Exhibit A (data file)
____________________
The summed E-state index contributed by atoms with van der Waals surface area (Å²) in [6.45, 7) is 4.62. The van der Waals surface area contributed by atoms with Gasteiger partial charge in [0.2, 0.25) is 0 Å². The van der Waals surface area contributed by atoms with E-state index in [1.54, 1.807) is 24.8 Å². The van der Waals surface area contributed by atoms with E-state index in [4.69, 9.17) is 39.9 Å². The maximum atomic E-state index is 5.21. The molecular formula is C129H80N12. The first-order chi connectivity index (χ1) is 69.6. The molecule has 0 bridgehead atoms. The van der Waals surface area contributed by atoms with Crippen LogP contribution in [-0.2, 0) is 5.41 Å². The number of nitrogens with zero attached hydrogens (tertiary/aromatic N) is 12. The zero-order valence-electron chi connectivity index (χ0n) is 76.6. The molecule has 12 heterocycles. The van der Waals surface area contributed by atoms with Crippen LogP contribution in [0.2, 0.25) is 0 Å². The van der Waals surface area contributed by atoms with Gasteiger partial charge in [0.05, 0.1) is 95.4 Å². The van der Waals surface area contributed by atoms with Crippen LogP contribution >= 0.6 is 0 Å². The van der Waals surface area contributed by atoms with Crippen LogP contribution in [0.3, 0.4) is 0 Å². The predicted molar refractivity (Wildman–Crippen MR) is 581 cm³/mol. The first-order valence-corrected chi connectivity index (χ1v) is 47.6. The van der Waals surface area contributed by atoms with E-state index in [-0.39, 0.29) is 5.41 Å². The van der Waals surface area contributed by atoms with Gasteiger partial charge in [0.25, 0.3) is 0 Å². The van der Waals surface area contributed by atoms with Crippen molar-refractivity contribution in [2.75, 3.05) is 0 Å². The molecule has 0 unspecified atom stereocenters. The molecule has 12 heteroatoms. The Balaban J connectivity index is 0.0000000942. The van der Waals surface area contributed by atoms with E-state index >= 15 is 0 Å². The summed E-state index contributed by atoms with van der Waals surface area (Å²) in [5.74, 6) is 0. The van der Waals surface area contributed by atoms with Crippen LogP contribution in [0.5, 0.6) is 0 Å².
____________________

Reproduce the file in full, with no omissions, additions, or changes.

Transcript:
The summed E-state index contributed by atoms with van der Waals surface area (Å²) in [6.45, 7) is 4.62. The van der Waals surface area contributed by atoms with Gasteiger partial charge in [0.2, 0.25) is 0 Å². The van der Waals surface area contributed by atoms with E-state index in [1.54, 1.807) is 24.8 Å². The van der Waals surface area contributed by atoms with E-state index in [4.69, 9.17) is 39.9 Å². The maximum atomic E-state index is 5.21. The molecular formula is C129H80N12. The first-order chi connectivity index (χ1) is 69.6. The molecule has 0 bridgehead atoms. The van der Waals surface area contributed by atoms with Crippen LogP contribution in [-0.2, 0) is 5.41 Å². The number of nitrogens with zero attached hydrogens (tertiary/aromatic N) is 12. The zero-order valence-electron chi connectivity index (χ0n) is 76.6. The molecule has 12 heterocycles. The van der Waals surface area contributed by atoms with Crippen LogP contribution in [0.2, 0.25) is 0 Å². The van der Waals surface area contributed by atoms with Gasteiger partial charge in [0.05, 0.1) is 95.4 Å². The van der Waals surface area contributed by atoms with Crippen LogP contribution >= 0.6 is 0 Å². The van der Waals surface area contributed by atoms with Crippen LogP contribution in [0.3, 0.4) is 0 Å². The predicted molar refractivity (Wildman–Crippen MR) is 581 cm³/mol. The first-order valence-corrected chi connectivity index (χ1v) is 47.6. The van der Waals surface area contributed by atoms with E-state index in [-0.39, 0.29) is 5.41 Å². The van der Waals surface area contributed by atoms with Gasteiger partial charge in [0.25, 0.3) is 0 Å². The van der Waals surface area contributed by atoms with Crippen molar-refractivity contribution in [2.75, 3.05) is 0 Å². The molecule has 0 unspecified atom stereocenters. The molecule has 12 heteroatoms. The Balaban J connectivity index is 0.0000000942. The van der Waals surface area contributed by atoms with E-state index >= 15 is 0 Å². The summed E-state index contributed by atoms with van der Waals surface area (Å²) in [5.74, 6) is 0. The van der Waals surface area contributed by atoms with Crippen LogP contribution in [0.5, 0.6) is 0 Å².